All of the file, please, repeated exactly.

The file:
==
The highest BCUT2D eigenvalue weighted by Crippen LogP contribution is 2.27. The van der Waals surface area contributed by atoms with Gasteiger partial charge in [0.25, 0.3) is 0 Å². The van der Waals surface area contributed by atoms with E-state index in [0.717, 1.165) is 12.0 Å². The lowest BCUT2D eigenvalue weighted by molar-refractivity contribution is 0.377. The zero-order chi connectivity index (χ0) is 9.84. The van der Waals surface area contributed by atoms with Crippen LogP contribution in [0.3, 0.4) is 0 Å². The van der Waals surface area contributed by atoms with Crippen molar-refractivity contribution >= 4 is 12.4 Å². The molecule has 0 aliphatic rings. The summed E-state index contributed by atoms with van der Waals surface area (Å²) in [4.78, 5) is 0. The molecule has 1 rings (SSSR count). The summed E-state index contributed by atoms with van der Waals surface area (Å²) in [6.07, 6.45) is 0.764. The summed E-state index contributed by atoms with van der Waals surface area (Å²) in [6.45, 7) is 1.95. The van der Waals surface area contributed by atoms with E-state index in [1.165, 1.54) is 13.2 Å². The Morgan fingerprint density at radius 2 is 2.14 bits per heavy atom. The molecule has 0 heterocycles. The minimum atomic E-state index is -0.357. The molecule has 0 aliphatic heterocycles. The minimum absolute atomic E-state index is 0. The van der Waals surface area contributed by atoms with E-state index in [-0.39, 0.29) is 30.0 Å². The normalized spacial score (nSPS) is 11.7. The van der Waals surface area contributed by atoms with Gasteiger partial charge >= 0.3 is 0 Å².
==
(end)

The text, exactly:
The highest BCUT2D eigenvalue weighted by Crippen LogP contribution is 2.27. The van der Waals surface area contributed by atoms with Gasteiger partial charge in [0.25, 0.3) is 0 Å². The van der Waals surface area contributed by atoms with E-state index in [0.717, 1.165) is 12.0 Å². The lowest BCUT2D eigenvalue weighted by molar-refractivity contribution is 0.377. The zero-order chi connectivity index (χ0) is 9.84. The van der Waals surface area contributed by atoms with Crippen LogP contribution in [0.3, 0.4) is 0 Å². The van der Waals surface area contributed by atoms with Crippen molar-refractivity contribution >= 4 is 12.4 Å². The molecule has 0 aliphatic rings. The summed E-state index contributed by atoms with van der Waals surface area (Å²) in [4.78, 5) is 0. The molecule has 1 rings (SSSR count). The summed E-state index contributed by atoms with van der Waals surface area (Å²) in [6.07, 6.45) is 0.764. The summed E-state index contributed by atoms with van der Waals surface area (Å²) in [6.45, 7) is 1.95. The van der Waals surface area contributed by atoms with E-state index in [1.165, 1.54) is 13.2 Å². The Morgan fingerprint density at radius 2 is 2.14 bits per heavy atom. The molecule has 0 heterocycles. The minimum atomic E-state index is -0.357. The molecule has 0 aliphatic heterocycles. The minimum absolute atomic E-state index is 0. The van der Waals surface area contributed by atoms with E-state index in [-0.39, 0.29) is 30.0 Å². The normalized spacial score (nSPS) is 11.7. The van der Waals surface area contributed by atoms with Gasteiger partial charge >= 0.3 is 0 Å².